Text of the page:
Being raised in a religious family, I took the various birth-of-JC stories for granted, although they didn’t interest me nearly as much as the other trappings of the Solstice season.  All the things I loved most about Christmas – Santa and the reindeer, candles and lights, festive greenery and Christmas fir trees, the idea of giving and receiving gifts – were, I later realized, secular traditions and symbols predating Christianity. These traditions and symbols were later stolen adopted and adapted by Christians, in a practice called Interpretatio Christiana, as a strategy for relating to and ultimately converting their pagan neighbors.

I know all that.  Still, I love the Santa thing for several reasons, including the fact that Santa Claus is a Freethinker/Bright?Atheist/Rationalist/Humanist’s best friend.  Or, as author and educator Dale McGowan put it, Santa Claus is “the greatest gift a rational worldview ever had.”


Santa Claus is an entertaining and culturally acceptable way to introduce children to the fact that sensible-appearing people who claim to have good or altruistic reasons for doing so often “believe in” something that is exceptionally improbable…and these same, otherwise sensible people tap dance their way around answering the sticky questions children ask when they notice things like, “How come Santa brings more gifts to rich kids than to poor kids?”

By allowing our children to participate in the Santa myth and find their own way out of it through skeptical inquiry, we give them a priceless opportunity to see a mass cultural illusion first from the inside, then from the outside. A very casual line of post-Santa questioning can lead kids to recognize how completely we all can snow ourselves if the enticements are attractive enough.
Dale McGowan, from his essay “Santa Claus, the Dry Run

*   *   *

uglyXmas sweater

Only 364 days until the next UCS [4] Fest.

*   *   *

Happy Boxing Day!  And may the hijinks ensue.

*   *   *

 Make it so...festive

Make it so…festive

Thanks for stopping by.  Au Vendredi!



[1] Little Christmas Eve is the Eve before Christmas Eve, an obscure – to everyone but my family – holiday supposedly celebrated by my paternal grandfather’s tiny Norwegian village.  The LCE dinner menu varies year to year; this year, at K’s & Belle’s request, roast rack of lamb.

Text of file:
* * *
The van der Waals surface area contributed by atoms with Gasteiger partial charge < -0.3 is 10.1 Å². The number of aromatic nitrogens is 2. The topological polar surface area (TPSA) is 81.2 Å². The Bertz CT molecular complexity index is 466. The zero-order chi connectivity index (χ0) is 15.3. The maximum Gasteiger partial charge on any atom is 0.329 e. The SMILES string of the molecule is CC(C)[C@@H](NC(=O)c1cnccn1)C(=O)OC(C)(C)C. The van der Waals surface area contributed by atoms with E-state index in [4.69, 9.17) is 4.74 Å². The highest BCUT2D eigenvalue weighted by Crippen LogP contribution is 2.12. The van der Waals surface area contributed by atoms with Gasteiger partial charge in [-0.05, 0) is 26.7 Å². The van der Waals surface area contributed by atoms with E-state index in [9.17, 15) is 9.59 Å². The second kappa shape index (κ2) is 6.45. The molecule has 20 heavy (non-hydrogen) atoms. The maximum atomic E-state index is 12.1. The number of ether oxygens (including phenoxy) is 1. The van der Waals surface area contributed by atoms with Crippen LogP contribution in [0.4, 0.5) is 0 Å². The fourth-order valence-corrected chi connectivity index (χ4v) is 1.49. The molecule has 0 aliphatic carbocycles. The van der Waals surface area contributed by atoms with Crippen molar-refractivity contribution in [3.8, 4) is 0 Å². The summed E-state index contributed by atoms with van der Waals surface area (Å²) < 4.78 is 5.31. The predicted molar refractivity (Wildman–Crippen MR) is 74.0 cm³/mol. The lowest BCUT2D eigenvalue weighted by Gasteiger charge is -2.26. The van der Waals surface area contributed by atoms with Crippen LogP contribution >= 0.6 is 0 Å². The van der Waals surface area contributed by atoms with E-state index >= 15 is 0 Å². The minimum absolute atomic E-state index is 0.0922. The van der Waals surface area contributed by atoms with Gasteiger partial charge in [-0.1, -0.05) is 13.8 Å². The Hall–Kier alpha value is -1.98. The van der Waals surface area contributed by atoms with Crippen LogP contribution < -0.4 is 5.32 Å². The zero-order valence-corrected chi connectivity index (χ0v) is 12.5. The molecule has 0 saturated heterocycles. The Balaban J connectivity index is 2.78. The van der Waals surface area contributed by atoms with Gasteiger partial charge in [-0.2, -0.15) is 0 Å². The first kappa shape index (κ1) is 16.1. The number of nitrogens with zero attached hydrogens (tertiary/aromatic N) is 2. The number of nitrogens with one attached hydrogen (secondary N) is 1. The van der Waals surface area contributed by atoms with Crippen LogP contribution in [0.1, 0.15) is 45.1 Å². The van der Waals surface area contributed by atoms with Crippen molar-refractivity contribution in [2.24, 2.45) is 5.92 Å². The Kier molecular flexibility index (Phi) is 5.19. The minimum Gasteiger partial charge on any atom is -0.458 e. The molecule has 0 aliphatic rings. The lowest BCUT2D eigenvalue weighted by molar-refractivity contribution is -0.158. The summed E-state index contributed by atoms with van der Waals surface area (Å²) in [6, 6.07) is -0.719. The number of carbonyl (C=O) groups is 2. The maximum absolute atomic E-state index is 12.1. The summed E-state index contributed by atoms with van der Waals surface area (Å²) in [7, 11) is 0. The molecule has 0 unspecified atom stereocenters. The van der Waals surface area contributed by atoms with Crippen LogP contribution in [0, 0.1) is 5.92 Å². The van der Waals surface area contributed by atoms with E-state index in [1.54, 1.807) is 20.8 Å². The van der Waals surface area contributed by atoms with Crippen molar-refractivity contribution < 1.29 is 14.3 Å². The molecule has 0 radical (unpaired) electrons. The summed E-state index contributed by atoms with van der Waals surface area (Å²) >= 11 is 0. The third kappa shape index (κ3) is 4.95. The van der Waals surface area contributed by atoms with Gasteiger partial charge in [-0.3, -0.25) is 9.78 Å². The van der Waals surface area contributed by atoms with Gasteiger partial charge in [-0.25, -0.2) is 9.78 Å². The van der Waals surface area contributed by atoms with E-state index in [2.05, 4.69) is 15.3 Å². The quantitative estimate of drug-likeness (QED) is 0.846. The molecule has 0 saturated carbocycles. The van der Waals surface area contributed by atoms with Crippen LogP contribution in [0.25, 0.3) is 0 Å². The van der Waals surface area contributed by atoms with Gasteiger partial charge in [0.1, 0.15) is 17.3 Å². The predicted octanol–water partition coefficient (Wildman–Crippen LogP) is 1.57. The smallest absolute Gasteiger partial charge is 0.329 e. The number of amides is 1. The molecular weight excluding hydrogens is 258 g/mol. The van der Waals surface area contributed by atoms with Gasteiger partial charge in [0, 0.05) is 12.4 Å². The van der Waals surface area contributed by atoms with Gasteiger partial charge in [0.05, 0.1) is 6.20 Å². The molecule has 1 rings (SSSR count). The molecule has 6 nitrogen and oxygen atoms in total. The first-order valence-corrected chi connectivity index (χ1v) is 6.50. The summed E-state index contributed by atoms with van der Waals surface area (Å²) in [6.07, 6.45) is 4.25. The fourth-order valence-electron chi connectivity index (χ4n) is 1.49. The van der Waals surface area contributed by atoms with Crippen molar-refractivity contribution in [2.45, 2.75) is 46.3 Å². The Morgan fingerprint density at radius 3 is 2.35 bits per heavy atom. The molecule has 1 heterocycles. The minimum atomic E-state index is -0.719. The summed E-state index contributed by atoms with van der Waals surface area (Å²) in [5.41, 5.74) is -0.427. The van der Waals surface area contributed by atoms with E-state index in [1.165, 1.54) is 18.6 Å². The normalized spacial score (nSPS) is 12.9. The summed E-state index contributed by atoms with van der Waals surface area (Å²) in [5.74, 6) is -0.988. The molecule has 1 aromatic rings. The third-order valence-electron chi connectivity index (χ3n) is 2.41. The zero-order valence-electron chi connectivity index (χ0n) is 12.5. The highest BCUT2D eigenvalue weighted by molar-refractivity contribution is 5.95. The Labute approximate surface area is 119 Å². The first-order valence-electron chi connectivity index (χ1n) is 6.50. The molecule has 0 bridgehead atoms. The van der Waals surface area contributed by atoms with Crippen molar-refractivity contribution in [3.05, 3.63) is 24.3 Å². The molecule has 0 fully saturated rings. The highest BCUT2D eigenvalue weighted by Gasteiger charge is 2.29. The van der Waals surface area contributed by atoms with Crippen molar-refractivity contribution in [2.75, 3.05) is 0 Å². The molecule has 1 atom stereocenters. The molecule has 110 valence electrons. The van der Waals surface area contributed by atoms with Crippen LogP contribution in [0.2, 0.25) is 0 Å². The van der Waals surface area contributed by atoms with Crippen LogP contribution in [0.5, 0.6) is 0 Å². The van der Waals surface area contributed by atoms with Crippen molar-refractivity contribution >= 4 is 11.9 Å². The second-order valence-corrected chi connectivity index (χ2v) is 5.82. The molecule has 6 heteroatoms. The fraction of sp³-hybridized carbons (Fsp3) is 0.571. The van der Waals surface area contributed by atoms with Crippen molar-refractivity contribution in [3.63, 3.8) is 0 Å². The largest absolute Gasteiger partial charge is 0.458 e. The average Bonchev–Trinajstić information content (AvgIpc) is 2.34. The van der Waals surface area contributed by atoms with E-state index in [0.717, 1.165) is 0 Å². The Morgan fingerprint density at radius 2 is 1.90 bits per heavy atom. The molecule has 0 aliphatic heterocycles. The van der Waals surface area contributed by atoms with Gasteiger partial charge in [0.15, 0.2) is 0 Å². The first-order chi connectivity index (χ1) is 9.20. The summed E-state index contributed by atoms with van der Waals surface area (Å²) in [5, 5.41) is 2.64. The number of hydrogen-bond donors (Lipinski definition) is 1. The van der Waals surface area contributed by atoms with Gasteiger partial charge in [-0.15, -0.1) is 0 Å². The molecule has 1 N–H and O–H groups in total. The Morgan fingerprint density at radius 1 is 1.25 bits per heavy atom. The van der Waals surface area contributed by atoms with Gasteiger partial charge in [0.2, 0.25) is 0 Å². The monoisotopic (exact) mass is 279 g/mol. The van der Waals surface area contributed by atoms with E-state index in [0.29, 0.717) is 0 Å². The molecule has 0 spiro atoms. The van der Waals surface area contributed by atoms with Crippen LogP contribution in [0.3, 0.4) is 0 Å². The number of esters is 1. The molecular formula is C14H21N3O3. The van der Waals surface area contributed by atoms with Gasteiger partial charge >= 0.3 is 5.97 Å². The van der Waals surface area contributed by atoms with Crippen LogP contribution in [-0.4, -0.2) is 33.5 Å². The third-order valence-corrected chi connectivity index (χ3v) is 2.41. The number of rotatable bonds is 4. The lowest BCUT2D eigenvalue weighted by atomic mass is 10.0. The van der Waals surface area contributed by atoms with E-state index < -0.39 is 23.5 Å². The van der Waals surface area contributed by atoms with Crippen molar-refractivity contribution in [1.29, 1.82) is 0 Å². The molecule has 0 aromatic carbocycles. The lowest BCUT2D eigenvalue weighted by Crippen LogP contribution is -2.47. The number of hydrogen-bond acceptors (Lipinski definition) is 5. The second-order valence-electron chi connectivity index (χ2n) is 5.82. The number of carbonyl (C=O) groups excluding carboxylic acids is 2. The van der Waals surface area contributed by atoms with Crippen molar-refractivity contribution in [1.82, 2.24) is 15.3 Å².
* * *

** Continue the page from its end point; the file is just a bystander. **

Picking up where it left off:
[2] CE menu never varies: Norwegian lefse and meatcakes.

[3] The farther away from Hillsboro, the greater you get.

[4] Ugly Christmas Sweater.

The Dead Beatle I’m Not Impressing

1 Comment

Yes, Virginia , There is no Santa Claus

“Adults know that there is no Santa Claus. If they tell you otherwise, they are lying to you. That’s okay: some parents tell their children that Santa Claus is real as a sort of game, and there’s no evidence that this does any real harm. But if anyone keeps lying to you — about Santa Claus, or anything else — when you ask them a direct question and explicitly ask them to tell you the truth? That’s a problem. And if anyone tries to make you feel ashamed, or inferior, or like your life will be dreary and intolerable, simply because you don’t believe in this lie they’re telling you… you should be extremely suspicious. They are trying to manipulate you. It is not okay.”
(from “Yes, Virginia, There is No Santa Claus,” Greta Christina’s blog)

I think this essay should be required reason for the holiday season – anyone’s holiday season. You can read the entire essay, which is a satirical commentary on the original “Yes, Virginia, There Is A Santa Claus,” on the mahvelous Greta Christina’s blog.


*   *   *

Thank You For Not Axing

Dateline: Wednesday, out for my a.m. walk, listening to a podcast of author Steven Pinker being interviewed about his latest book, The Sense of Style: A Thinking Person’s Guide to Writing in the 21st Century.  The interview touched on several interesting issues (well, interesting, if you’re a linguistics/usage groupie), including how dictionaries reflect (the always-evolving) common usage, the differences between elucidative prose and speech, and all that grammatical gobbledygook.

Which reminded me about my own usage peeve.

Calling persons of all genders, nationalities, ethnicities, political and artistic preferences – can we agree on this fact:

There is no “x” in the English language word, “ask.”

Therefore, don’t be surprised if and when you say, “I want to axe you something,” I run away screaming.


*   *   *

Department of Somebody Please Tell Them (preferably, in their native language)

MH took me for a foot reflexology massage on my birthday….

Happy Feet

…followed by a sushi lunch. The sushi restaurant had a sign up on their electronic menu board reminding patrons to check out their 37 new menu items. One of the new items has a name which, I presume, was chosen in honor of someone, by someone else who is unfamiliar with American slang.  Golly gee, no, thank you, but I’d rather not try your Johnson Roll.


*   *   *

Department of Random Reflections

If I’m standing by a door that has one of those status sign indicators underneath the lock, it’s because I’m waiting to use the facilities.  Thus, it’s a good thing when the status changes from “Occupied.”  Still, a part of me feels I’m in danger of dropping 10 IQ points by entering a room that says “vacant.”


Department of If I Had the Power To Do So…

I’d like to change, or make an addition to, those door lock status indicators. Occupied; Vacant – there needs to be a third option.


There needs to be an option to alert people that it might be some time before the room is available, as the occupant is not merely taking a leak but is trying to collect her thoughts, and this room is the only place she may find some peace and quiet away from co-workers/family-friends:  PreOccupied.

Also, I’d like the following occupancy indicator sign implanted in my forehead.  For those special moments, where my cognitive activity may not be apparent to others:


*   *   *

Random Scenes from the Past [1]